Andy Warhol’s Tomato is a portrait of the artist as a young man. Warhol, who came to fame in the 1960s, is the subject of Vince Melocchi’s new play, a two-hander set in Pittsburgh, the playwright’s home town. It was there, Melocchi reports in a program note, that he was told that the teenaged Warhol had drawn pictures on napkins in a local bar in exchange for Coca-Colas. Although that bit of urban folklore turned out to be untrue, it inspired Melocchi to write the piece.
The playwright sets his 80-minute, world-premiere drama in the basement of Bonino’s bar, a neighborhood joint frequented by steel-workers. Mario “Bones” Bonino (Keith Stevenson), is a blue-collar guy himself, a hulking, tough-minded Italian-American with a secret life that leaks out when he inter-acts with the youthful Andy Warhol (Derek Chariton).
The time is the summer of 1946 and the sickly, fey but gifted Warhol has passed out in front of Bones’s bar (in real life Warhol suffered from a rare neurological disorder). The gruff but compassionate Bones has carried Warhol down to his basement to recover. What follows is an intriguing, compelling character study, one that catches you up in its truth and sensitivity as the two apparent opposites begin to develop a kinship.
Warhol’s prime possession is his sketchbook. Filled with his drawings, he hopes it will be his ticket to gaining admission to Carnegie Tech University. Bones at first is cynical about Warhol’s talent. He calls the kid Picasso and doubts whether he will ever be able to make his mark on the art world. But he is forced to change that assessment when he gets to see Warhol in action, painting a sign for his bar. What could easily have been a cliché, banal object becomes in Warhol’s hands a thing of striking beauty and originality.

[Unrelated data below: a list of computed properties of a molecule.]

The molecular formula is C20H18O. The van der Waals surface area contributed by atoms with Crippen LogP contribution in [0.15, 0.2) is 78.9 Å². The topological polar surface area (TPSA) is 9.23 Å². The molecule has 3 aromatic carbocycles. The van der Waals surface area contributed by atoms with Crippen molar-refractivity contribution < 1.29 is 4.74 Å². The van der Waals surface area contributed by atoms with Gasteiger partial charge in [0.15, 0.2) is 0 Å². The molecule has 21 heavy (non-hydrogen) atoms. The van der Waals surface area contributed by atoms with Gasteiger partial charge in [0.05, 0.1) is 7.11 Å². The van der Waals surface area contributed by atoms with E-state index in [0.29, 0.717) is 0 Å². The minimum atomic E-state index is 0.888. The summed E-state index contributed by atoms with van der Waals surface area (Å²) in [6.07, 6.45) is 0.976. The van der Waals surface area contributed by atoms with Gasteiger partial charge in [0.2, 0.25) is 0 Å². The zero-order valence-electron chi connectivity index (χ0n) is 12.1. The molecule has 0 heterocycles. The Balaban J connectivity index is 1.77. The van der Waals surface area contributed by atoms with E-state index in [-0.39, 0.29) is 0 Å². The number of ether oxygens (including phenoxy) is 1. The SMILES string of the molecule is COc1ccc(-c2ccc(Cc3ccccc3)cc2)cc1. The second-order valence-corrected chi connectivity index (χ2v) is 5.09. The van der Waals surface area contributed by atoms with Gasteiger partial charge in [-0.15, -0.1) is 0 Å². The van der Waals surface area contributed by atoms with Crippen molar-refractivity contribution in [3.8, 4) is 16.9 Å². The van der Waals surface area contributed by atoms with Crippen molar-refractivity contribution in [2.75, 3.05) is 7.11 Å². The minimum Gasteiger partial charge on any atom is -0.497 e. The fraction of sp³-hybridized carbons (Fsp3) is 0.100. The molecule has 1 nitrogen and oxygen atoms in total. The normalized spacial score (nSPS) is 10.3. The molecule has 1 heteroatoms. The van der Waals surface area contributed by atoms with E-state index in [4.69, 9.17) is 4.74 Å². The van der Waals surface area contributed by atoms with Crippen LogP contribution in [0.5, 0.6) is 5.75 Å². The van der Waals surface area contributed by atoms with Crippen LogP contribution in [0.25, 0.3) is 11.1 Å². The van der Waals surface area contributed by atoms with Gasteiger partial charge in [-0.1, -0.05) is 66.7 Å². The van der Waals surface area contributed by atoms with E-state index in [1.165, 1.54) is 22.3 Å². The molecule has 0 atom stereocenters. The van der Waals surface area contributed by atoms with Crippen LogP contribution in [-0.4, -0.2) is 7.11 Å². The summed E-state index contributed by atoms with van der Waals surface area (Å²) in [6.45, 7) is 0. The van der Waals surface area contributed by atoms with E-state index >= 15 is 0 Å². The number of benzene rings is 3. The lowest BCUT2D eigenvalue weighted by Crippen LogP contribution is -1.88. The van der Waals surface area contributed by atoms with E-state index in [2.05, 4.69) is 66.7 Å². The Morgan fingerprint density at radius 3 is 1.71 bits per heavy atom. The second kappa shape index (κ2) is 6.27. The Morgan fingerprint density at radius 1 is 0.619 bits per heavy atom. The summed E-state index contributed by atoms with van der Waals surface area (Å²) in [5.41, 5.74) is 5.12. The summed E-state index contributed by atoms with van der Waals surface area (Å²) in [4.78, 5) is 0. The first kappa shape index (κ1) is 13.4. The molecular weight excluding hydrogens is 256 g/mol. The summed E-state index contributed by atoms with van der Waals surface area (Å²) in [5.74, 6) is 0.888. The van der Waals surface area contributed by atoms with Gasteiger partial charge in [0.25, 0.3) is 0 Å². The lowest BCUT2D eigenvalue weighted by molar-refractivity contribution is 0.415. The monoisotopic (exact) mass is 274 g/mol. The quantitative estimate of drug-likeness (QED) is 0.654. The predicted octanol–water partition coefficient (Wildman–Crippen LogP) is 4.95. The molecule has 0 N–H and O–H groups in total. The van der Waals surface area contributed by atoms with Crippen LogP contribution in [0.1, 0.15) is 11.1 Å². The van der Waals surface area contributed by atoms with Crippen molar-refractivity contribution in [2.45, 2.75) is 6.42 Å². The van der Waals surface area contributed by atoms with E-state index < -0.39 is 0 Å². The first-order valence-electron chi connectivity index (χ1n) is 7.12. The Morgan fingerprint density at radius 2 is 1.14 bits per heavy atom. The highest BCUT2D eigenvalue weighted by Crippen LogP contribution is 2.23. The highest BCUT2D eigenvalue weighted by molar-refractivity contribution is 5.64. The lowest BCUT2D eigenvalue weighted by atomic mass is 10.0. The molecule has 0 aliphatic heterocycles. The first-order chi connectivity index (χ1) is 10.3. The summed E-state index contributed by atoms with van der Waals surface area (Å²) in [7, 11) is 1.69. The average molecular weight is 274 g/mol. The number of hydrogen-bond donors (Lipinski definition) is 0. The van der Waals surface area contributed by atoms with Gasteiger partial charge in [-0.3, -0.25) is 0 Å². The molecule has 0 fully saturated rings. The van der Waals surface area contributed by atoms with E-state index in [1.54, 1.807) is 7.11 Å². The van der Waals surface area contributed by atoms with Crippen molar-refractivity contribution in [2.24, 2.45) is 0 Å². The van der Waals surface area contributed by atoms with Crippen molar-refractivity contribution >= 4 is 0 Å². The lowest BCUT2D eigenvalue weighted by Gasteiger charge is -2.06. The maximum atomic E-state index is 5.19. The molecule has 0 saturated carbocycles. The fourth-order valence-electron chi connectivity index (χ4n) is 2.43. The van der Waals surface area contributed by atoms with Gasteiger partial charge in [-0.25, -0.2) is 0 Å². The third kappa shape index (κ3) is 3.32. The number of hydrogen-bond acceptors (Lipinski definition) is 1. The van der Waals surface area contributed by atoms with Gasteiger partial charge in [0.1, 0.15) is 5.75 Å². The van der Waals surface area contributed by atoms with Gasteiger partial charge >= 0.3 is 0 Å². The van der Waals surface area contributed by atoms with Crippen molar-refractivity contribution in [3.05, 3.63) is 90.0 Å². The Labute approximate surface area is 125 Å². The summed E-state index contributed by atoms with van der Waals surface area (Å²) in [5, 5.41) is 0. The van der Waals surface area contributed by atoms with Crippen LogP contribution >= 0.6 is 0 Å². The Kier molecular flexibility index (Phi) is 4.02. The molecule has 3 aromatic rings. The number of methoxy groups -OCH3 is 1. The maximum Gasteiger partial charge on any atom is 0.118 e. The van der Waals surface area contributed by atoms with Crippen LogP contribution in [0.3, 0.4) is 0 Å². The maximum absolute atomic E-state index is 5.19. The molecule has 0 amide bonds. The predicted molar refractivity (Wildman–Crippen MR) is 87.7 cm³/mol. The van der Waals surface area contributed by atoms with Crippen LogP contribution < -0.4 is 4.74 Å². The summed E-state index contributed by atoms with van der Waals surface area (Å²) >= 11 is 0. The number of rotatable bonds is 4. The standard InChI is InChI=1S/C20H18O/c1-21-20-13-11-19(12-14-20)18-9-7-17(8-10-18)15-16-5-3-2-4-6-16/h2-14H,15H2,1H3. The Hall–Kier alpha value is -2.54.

As for Warhol, he too begins to appreciate and respect Bones, especially when he discovers that this seemingly crude, macho guy has an artistic side. All his life Bones has not only loved literature but yearned to write it. But because in his circles just admitting that you know how to type marks you as a fag, Bones has had to write in secret, down here in his basement, not telling anyone what he was doing. Full of doubts about his worth as a writer, he is buoyed by Warhol’s positive response to his work.
The two-would-be, struggling artists begin to bond in an us-against-the-world way, a development that is almost destroyed when the homosexual Warhol can’t hold back and makes a pass at Bones. How the latter handles this erotic move takes their relationship to a new and deeper level.
The skill of Melocchi’s writing is matched by the remarkable acting work by Stevenson and Chariton. Together they breathe life into every line of Melocchi’s text, creating flesh-and-blood characters that hold you in thrall from start to finish.
Keith Stevenson, Derek Chariton
Lighting/Projections: Andrew Schmedake. Set: Rich Rose. Sound: Christopher Moscatiello. Costumes: Keilani Gleave.